TV Reviews

The Terror (Season 1) – Blu-ray Review

It’s been a long time coming, almost three years since it hit American shores in fact, but finally AMC’s superlative Gothic horror The Terror is getting a UK Blu-ray release from Acorn Media International.

Spanning 10 episodes over two discs with a runtime just shy of eight hours, The Terror is an adaptation of the novel by Dan Simmons, based on the real events of the Franklin Expedition to the Arctic in search of the North West Passage, an expedition which ended with both ships being lost as well as all the crew. Indeed, it wasn’t until 2014 that the wreck of the Erebus was finally found, having come to rest over 50 miles South of their last documented positions. The Terror herself was found in 2016, and both wrecks are still being explored and documented to this day.

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The story begins in September 1846 with two ships, HMS Terror and HMS Erebus, which are approaching the North Pole in their search for the (at the time) near mythical Northwest Passage, a route through the Arctic that would link the Atlantic and Pacific oceans to open up trade routes with Asia.

HMS Terror is commanded by Captain Francis Crozier (Jared Harris – Chernobyl, Fringe) and HMS Erebus by Commander James Fitzjames (Tobias Menzies – Game of Thrones, Outlander), with the endeavour as a whole being lead by Sir John Franklin (Ciaran Hinds – There Will be Blood, First Man). Franklin has led other expeditions to the Arctic before, but never by sea, and one of his previous expeditions had not ended well. Crozier is an Arctic veteran, but as an Irishman (with something of a love for whiskey that is frowned on by the other Captains) the English Navy Admiralty will not let him lead an expedition on his own so instead he must serve under the less experienced Franklin.

Credit: Aidan Monaghan/AMC

What starts off as a tale of Arctic derring-do and gallant Englishmen doing gallant English things gallantly, swiftly metamorphoses into something altogether darker as the expedition finds their luck turning against them. Against Crozier’s advice Franklin presses North, even when the ships begin to encounter, heavier ice that Crozier is convinced is the Arctic pack. Ending up marooned in the ice for what might be months or perhaps even years, the crews must contend with bad weather, the freezing cold, the isolation, and with something entirely unexpected. Something that lives out on the ice. Something that seems determined to make sure that not one of them will ever make it back home.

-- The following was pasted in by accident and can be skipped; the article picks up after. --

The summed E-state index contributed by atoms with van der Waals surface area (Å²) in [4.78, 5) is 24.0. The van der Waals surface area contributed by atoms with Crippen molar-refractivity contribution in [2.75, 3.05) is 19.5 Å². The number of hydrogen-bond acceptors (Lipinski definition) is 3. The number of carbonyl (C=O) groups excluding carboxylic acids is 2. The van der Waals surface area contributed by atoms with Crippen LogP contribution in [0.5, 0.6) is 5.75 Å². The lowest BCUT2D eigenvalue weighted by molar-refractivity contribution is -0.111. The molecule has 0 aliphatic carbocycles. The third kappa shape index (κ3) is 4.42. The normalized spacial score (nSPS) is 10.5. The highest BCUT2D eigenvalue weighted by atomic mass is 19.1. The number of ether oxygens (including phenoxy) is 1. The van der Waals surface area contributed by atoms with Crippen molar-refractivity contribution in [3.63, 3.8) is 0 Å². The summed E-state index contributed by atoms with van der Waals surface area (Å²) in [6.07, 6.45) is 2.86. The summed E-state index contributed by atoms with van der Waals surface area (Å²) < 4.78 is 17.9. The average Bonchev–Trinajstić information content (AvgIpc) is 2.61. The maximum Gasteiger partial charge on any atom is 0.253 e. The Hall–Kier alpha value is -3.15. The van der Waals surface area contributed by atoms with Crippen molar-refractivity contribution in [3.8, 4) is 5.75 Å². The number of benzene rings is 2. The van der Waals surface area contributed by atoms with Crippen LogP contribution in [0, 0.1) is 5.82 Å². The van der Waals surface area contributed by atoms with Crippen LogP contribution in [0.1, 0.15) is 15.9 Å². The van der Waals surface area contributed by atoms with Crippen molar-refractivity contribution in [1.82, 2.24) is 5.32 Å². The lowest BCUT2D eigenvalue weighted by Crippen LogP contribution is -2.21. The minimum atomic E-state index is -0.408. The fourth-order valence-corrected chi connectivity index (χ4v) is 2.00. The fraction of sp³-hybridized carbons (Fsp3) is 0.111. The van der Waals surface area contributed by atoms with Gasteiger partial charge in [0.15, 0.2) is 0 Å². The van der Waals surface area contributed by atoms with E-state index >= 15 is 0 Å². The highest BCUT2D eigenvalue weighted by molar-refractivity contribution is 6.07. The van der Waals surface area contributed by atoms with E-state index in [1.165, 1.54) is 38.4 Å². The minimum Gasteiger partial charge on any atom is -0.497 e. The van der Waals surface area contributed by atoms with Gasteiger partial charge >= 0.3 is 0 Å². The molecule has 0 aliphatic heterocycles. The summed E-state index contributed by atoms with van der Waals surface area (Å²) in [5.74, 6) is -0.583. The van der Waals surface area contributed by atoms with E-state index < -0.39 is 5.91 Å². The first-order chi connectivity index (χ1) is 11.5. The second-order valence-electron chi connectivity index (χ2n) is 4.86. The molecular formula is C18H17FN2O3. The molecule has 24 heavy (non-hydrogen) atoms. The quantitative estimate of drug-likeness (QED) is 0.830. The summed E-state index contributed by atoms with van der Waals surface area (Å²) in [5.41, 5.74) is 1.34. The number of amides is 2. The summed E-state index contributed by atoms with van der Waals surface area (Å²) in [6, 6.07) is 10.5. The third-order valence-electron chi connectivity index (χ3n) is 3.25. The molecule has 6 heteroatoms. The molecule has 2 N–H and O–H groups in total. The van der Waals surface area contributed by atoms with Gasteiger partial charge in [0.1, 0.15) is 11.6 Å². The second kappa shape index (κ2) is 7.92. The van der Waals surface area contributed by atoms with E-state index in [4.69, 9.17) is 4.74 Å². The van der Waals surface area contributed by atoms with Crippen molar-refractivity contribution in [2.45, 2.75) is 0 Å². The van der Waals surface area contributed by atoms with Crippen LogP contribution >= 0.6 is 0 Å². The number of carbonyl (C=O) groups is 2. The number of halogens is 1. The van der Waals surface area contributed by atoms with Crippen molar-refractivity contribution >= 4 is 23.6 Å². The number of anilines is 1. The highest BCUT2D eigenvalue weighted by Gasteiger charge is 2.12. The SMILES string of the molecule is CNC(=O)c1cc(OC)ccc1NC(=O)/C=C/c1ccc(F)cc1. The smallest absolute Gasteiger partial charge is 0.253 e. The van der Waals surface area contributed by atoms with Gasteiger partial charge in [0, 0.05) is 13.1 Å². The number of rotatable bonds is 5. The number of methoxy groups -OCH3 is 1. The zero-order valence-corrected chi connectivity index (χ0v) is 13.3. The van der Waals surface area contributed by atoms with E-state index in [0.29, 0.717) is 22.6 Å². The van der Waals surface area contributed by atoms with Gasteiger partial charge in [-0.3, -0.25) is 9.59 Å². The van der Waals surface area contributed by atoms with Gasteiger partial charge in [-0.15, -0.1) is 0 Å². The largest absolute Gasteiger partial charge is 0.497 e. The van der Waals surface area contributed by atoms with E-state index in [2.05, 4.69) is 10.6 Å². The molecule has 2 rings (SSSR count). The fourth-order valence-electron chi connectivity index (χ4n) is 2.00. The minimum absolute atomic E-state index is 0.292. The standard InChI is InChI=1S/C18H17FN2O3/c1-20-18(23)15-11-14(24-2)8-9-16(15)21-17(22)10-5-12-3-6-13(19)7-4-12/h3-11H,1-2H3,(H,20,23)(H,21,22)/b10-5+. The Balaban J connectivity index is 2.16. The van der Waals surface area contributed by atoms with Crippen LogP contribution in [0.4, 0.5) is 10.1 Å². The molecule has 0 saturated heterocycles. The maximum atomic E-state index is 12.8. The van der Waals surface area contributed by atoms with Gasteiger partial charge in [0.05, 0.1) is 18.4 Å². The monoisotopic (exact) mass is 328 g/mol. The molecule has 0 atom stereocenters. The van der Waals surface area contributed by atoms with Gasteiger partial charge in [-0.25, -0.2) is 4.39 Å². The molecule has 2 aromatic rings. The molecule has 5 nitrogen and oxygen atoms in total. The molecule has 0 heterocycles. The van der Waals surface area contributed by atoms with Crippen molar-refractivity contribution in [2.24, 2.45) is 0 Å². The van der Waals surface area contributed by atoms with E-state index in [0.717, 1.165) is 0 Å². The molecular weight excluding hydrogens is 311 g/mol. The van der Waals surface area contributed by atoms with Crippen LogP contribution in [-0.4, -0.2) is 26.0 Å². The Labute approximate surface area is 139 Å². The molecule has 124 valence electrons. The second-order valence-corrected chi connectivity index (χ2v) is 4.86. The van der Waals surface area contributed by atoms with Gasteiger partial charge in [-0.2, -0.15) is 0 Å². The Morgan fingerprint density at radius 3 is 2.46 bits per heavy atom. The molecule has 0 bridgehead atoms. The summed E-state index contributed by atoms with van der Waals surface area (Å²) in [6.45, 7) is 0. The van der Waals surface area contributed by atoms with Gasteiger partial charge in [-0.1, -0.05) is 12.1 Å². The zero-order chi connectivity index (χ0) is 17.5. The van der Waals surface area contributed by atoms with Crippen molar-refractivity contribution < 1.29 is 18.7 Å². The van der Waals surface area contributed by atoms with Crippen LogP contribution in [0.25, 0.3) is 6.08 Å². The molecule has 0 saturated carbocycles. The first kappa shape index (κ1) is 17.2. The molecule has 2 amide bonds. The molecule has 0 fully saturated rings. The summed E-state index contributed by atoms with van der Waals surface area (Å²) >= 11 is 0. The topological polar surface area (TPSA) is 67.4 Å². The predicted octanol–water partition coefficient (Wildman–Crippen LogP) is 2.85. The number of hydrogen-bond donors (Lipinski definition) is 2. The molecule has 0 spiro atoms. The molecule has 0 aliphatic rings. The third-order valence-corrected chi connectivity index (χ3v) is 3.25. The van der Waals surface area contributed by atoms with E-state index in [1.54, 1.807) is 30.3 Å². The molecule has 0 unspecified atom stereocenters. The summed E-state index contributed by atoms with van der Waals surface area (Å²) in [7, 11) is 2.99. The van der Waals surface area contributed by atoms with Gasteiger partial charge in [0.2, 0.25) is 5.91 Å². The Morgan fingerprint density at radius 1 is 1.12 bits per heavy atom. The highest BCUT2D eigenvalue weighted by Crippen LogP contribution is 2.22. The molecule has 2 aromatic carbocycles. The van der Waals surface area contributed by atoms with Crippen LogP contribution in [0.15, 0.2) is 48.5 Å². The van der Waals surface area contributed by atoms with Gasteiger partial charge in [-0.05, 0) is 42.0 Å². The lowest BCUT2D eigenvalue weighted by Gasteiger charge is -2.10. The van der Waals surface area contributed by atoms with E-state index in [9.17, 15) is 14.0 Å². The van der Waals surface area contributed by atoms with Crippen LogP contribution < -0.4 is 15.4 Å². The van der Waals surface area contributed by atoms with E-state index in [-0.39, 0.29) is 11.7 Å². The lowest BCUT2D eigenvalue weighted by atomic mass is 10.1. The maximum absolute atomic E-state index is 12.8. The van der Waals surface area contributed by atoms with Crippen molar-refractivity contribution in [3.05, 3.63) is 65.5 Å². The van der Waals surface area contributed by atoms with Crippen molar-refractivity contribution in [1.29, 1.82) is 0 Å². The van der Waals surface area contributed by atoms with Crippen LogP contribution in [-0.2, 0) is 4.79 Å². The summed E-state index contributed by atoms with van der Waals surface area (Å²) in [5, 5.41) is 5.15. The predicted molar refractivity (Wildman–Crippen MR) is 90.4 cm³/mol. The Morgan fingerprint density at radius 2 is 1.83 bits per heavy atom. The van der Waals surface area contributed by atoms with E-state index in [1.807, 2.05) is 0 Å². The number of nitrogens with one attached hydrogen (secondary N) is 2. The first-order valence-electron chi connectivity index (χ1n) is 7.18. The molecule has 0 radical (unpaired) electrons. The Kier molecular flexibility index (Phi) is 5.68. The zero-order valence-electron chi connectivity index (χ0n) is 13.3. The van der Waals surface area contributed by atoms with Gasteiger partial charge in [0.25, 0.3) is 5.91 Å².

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The true circumstances surrounding the fate of the Franklin expedition remain a matter of debate and conjecture, with theories ranging from lead poisoning to scurvy and zinc deficiencies all posited as possible causes for the disaster. Dan Simmons’ novel took what was known and threw in a supernatural twist with the stranded men also being hunted by a strange and vicious creature the Inuit call Tuunbaq. Between the tension aboard ship from bored, cold, hungry men and the ever-present threat of horrible, bloody murder if they set foot outside it wouldn’t be far wrong to describe this series as claustrophobic, to say the least.

Credit: Screengrab/AMC

All the actors here turn in stellar performances, from the hubris and arrogance of Franklin to the sly and shifty Mr Hickey (Adam Nagaitis – ’71, Chernobyl) or the earnest, hopeful Mr Goodsir (Paul Ready – Motherland, Bodyguard). Each and every chracter feels authentic and believable. The blend of practical sets and VFX to create the Arctic tundra is a marvel of modern technology, most of the filming done within massive sets rather than out on the freezing plains. The ships themselves are as much a part of the cast as the actors themselves, the sets lovingly detailed, the tight interiors adding to that sense of overwhelming dread and encroaching pressure of their situation.

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This Blu-ray release is perhaps not as comprehensive as fans of the show might have hoped. There’s a small featurette that accompanies each episode, with cast and crew commenting on the story and their performances. There’s also another featurette looking at the ships, one looking at the characters, and the last features Executive Producer Ridley Scott talking about the story. Each of these runs no longer than five minutes and while each is engaging enough surely there’s more that could be said about this story, not only about the actual making of the show and the adaptation of the novel, but more about the true events that inspired it. There are no commentary tracks trailers, galleries, nothing else added. This is pretty much the bare minimum you can get away with including.

Complaints about special features aside, The Terror is a gloriously dark period horror piece, brought to the screen by a crew with a great deal of love and dedication for the source material, fronted by a superb cast who give it their all, bolstered by the discordant and haunting soundtrack provided by composer Marcus Fjellström, who sadly died during filming of the show. This Blu-ray would make a great addition to the collection of any fan of horror or naval dramas. As long as they don’t mind their nautical nonsense coming with a slice of supernatural dread and a side-helping of cannibalism.

The Terror (Season 1) is out on Blu-ray, DVD and Digital on 26th April from Acorn Media International.

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